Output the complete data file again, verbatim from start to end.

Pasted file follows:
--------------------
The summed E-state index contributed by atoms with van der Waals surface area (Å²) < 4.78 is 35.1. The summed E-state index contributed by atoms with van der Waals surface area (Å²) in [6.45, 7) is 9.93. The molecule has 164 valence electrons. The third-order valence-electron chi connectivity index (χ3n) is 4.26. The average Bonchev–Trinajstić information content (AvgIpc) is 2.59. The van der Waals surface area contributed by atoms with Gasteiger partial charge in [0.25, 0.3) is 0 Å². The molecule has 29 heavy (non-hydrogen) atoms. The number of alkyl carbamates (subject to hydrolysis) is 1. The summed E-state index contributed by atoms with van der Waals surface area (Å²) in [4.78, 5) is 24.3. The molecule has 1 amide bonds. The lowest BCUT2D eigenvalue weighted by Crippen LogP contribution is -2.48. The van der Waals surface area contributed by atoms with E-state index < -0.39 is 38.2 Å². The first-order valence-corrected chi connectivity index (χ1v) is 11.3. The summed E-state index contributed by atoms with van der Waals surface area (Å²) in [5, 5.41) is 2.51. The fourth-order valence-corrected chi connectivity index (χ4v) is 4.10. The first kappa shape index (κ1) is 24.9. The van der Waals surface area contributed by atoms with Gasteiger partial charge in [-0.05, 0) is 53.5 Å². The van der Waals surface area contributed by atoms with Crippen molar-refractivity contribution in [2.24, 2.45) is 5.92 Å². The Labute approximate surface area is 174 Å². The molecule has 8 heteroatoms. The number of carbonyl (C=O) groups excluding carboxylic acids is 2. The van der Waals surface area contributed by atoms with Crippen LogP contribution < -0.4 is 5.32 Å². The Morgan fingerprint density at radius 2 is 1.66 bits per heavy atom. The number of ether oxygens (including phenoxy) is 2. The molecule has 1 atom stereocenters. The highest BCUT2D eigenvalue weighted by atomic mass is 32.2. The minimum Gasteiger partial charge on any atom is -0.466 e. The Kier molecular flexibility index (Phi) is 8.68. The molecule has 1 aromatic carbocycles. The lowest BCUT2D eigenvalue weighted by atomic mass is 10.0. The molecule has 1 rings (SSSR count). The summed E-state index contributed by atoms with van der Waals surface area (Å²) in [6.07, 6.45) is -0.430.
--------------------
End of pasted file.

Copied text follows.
The summed E-state index contributed by atoms with van der Waals surface area (Å²) < 4.78 is 35.1. The summed E-state index contributed by atoms with van der Waals surface area (Å²) in [6.45, 7) is 9.93. The molecule has 164 valence electrons. The third-order valence-electron chi connectivity index (χ3n) is 4.26. The average Bonchev–Trinajstić information content (AvgIpc) is 2.59. The van der Waals surface area contributed by atoms with Gasteiger partial charge in [0.25, 0.3) is 0 Å². The molecule has 29 heavy (non-hydrogen) atoms. The number of alkyl carbamates (subject to hydrolysis) is 1. The summed E-state index contributed by atoms with van der Waals surface area (Å²) in [4.78, 5) is 24.3. The molecule has 1 amide bonds. The lowest BCUT2D eigenvalue weighted by Crippen LogP contribution is -2.48. The van der Waals surface area contributed by atoms with E-state index < -0.39 is 38.2 Å². The first-order valence-corrected chi connectivity index (χ1v) is 11.3. The summed E-state index contributed by atoms with van der Waals surface area (Å²) in [5, 5.41) is 2.51. The fourth-order valence-corrected chi connectivity index (χ4v) is 4.10. The first kappa shape index (κ1) is 24.9. The van der Waals surface area contributed by atoms with Gasteiger partial charge in [-0.05, 0) is 53.5 Å². The van der Waals surface area contributed by atoms with Crippen molar-refractivity contribution in [2.24, 2.45) is 5.92 Å². The Labute approximate surface area is 174 Å². The molecule has 8 heteroatoms. The number of carbonyl (C=O) groups excluding carboxylic acids is 2. The van der Waals surface area contributed by atoms with Crippen LogP contribution < -0.4 is 5.32 Å². The Morgan fingerprint density at radius 2 is 1.66 bits per heavy atom. The number of ether oxygens (including phenoxy) is 2. The molecule has 1 atom stereocenters. The highest BCUT2D eigenvalue weighted by atomic mass is 32.2. The minimum Gasteiger partial charge on any atom is -0.466 e. The Kier molecular flexibility index (Phi) is 8.68. The molecule has 1 aromatic carbocycles. The lowest BCUT2D eigenvalue weighted by atomic mass is 10.0. The molecule has 1 rings (SSSR count). The summed E-state index contributed by atoms with van der Waals surface area (Å²) in [6.07, 6.45) is -0.430.